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Hip Resurfacing Arthroplasty

Hip Resurfacing Arthroplasty

Topic Overview

Hip resurfacing arthroplasty is surgery that replaces the damaged outer surfaces of the femoral head found at the top of the thighbone and, if necessary, the cup-shaped socket where the thighbone meets the pelvis in the hip joint. This surgery was done in the 1970s. But its use decreased, because the parts used to replace the joint surfaces did not hold up well. Now, doctors are using new materials, and the procedure is gaining popularity.

People younger than about age 55 who have hip osteoarthritis have been difficult to help with standard hip replacements. They have many years of activity ahead of them and put a lot of stress on their replaced hip joint. So their hip replacements often need to be redone a few years after the original surgery. These later surgeries are usually less successful than the original hip replacements.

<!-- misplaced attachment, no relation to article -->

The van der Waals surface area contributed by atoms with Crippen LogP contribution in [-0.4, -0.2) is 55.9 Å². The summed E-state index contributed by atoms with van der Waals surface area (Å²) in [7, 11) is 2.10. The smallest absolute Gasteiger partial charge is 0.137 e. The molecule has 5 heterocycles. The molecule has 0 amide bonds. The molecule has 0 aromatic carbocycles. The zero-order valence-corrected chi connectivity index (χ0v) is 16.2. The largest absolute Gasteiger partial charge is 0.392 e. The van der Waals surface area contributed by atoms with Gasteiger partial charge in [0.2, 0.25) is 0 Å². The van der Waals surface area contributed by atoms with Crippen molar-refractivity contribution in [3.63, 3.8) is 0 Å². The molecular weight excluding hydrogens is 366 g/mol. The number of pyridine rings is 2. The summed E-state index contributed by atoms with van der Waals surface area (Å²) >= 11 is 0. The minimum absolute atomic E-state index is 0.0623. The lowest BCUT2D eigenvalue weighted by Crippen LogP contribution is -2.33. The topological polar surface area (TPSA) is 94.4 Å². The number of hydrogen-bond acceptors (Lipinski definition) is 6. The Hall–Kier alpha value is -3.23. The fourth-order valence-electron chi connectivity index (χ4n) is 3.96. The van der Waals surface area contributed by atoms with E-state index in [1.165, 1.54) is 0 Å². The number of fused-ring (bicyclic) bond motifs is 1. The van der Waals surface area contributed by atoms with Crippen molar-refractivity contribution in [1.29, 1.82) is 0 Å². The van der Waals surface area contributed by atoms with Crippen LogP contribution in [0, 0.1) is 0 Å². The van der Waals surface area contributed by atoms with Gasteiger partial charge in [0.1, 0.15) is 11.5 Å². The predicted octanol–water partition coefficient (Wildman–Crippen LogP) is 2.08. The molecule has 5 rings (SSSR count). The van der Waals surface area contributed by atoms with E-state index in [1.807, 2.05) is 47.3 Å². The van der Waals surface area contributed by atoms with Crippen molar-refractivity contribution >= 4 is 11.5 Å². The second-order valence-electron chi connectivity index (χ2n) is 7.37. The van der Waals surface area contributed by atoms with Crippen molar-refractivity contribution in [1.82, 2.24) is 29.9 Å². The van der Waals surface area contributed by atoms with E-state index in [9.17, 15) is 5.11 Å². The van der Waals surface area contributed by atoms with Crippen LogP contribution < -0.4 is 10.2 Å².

Hip resurfacing removes less bone than a hip replacement and maintains a better ball and socket joint. The chances of hip dislocation are less than with hip replacement. And people usually find the hip eventually feels normal after the surgery. Also, if the hip resurfacing parts eventually need to be replaced, there is enough bone remaining to do a standard hip replacement.

One study shows that the success rate of hip resurfacing in people younger than 55 is nearly 100% for the first few years after surgery, but long-term studies (greater than about 8 years) are not yet available. People in this hip resurfacing study were not advised to change their jobs or lifestyles in the long term. None changed their jobs, including those involved in heavy labor, and most returned to recreation and sports. 1 One large study suggests that results of hip resurfacing are good. But the risk of needing the surgery redone is a little higher than with a standard hip replacement. 2

Related Information

References

Citations

  1. Daniel J, et al. (2004). Metal-on-metal resurfacing of the hip in patients under the age of 55 years with osteoarthritis. Journal of Bone and Joint Surgery, 86-B(2): 177–183.
  2. Sibanda N, et al. (2008). Revision rates after primary hip and knee replacement in England between 2003 and 2006. Public Library of Science Medicine, 5(9): 1398–1408.

Credits

By Healthwise Staff
Primary Medical Reviewer Anne C. Poinier, MD - Internal Medicine
Specialist Medical Reviewer Stanford M. Shoor, MD - Rheumatology
Last Revised April 8, 2011

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